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Agents Can Help You Pick Healthcare Plan
The Savvy Consumer

By Teresa McUsic

A deadline of March 31 is coming up for choosing your individual health insurance plan during open enrollment, and while access to the federal government’s website, healthcare.gov, has improved, consumers are getting bogged down with another problem—picking a plan.

“Plan designs are varied and complicated,” said Stacey Pogue, senior policy analyst with the Center for Public Policy Priorities in Austin. “Every single plan is different.”

For a professional source of help in sifting through the plans, consider asking an insurance agent who specializes in healthcare plans. Agents receive a commission for each plan sold, but the carrier pays it, not the consumer.

“Consumers are, in a way, leaving money on the table if they don’t seek the assistance of insurance professionals in shopping for coverage that best meets their needs and preferences, ” said Mark Bellman, president of the Texas Association of Health Underwriters.

Pogue says that health insurance agents will play an important role in the roll-out of the healthcare reform law.

“They are a great resource to go to for picking a plan because they understand the ins and outs of all these plans,” she said. “We need the agents on board.”

Benefit advisers’ experience and insight are not the only reasons to seek their help. Bellman said.

“Health agents are required to meet strict state-level exam-based licensing laws and annual continuing education requirements, as well as significant federal and state privacy, security and market conduct requirements,” he said. “Our membership has gone up this year because agents are looking for education on the healthcare law.”

To find a local health insurance agent, consumers can use the directory at www.tahu.org. The directory lists 1,800 members, including 600 in DFW, Bellman said.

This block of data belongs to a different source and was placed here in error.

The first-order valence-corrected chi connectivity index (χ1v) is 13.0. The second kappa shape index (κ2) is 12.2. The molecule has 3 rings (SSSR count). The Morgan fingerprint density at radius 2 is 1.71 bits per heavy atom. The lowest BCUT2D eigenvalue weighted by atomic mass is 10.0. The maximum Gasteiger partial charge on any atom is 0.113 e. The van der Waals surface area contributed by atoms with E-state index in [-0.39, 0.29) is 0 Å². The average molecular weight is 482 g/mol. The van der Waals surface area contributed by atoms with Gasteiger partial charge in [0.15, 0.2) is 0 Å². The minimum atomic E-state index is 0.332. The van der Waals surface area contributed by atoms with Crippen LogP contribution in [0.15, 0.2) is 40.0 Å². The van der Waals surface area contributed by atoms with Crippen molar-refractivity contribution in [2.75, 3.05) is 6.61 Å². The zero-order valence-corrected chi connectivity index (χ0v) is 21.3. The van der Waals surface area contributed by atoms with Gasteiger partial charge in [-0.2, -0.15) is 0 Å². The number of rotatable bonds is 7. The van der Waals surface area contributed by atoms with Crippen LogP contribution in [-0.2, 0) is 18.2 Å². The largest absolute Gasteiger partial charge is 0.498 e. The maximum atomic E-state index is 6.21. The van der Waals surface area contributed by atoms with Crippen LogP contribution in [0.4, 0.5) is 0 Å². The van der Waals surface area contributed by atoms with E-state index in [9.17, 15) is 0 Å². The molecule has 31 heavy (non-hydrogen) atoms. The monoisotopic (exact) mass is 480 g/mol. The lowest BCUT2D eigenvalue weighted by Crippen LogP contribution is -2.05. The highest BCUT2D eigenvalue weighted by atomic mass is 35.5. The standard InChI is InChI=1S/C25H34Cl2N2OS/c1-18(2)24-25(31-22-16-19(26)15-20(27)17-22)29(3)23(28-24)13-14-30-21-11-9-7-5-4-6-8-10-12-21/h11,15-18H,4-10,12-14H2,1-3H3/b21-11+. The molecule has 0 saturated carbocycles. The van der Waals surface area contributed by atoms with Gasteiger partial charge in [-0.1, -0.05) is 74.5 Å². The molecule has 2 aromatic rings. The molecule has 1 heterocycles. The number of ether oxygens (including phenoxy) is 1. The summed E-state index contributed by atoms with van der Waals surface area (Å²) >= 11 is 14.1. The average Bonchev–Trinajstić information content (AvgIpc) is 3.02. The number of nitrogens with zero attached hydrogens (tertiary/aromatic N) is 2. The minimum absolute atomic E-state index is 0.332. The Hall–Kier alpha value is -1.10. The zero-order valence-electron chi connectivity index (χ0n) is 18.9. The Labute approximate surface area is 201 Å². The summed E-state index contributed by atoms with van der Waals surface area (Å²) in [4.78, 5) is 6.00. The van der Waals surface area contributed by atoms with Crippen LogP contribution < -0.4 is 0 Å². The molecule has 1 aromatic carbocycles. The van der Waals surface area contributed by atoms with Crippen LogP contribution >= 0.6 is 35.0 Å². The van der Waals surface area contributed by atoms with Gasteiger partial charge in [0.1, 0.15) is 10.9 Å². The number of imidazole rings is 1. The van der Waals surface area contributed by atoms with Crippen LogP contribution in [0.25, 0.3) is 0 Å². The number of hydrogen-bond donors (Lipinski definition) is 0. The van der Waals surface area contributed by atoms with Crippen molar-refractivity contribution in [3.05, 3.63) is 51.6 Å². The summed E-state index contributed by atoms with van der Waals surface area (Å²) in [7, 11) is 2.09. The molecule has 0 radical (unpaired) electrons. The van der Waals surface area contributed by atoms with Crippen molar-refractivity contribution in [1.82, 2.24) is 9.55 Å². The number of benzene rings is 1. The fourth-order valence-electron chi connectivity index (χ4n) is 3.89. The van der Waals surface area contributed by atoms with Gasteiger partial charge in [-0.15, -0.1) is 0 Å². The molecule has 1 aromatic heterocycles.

On the healthcare website, consumers in Tarrant County have 36 plans to choose from, including 11 bronze plans, 13 silver plans, 10 gold plans and two catastrophic plans. Insurers include Blue Cross/Blue Shield of Texas, Aetna and Cigna Health.

But Bellman said there are many more individual plans and carriers outside of the exchange.

“The only reason to go to the exchange is if you qualify for the subsidy,” he said. “An agent can help you find more plan options outside of the exchange.”

Agents also will conduct a cost/benefit analysis of the plan’s coverage and cost and how it fits with your individual needs, Bellman said.

“If you specialize in health insurance, you know where the sweet spot is for rates and plan designs,” he said. “No plan fits all people.”

Bellman said the No. 1 issue for consumers picking a new plan is getting their previous doctors and hospital. He warned that your doctor and hospital may not be in a new plan even if you choose your previous carrier.

“For carrier to compete on the exchange they have had to narrow their network offerings,” he said. “I’ve seen the same carrier on the exchange offer one-third of the doctors than they previously had in network and one-half of the hospitals,” he said.

While smaller networks may be one thing to watch out for, consumers also will enjoy richer benefits than most had on previous individual policies. Pogue said there are 61 preventative health benefits required by law to be covered before the deductible, co-pays or coinsurance are paid.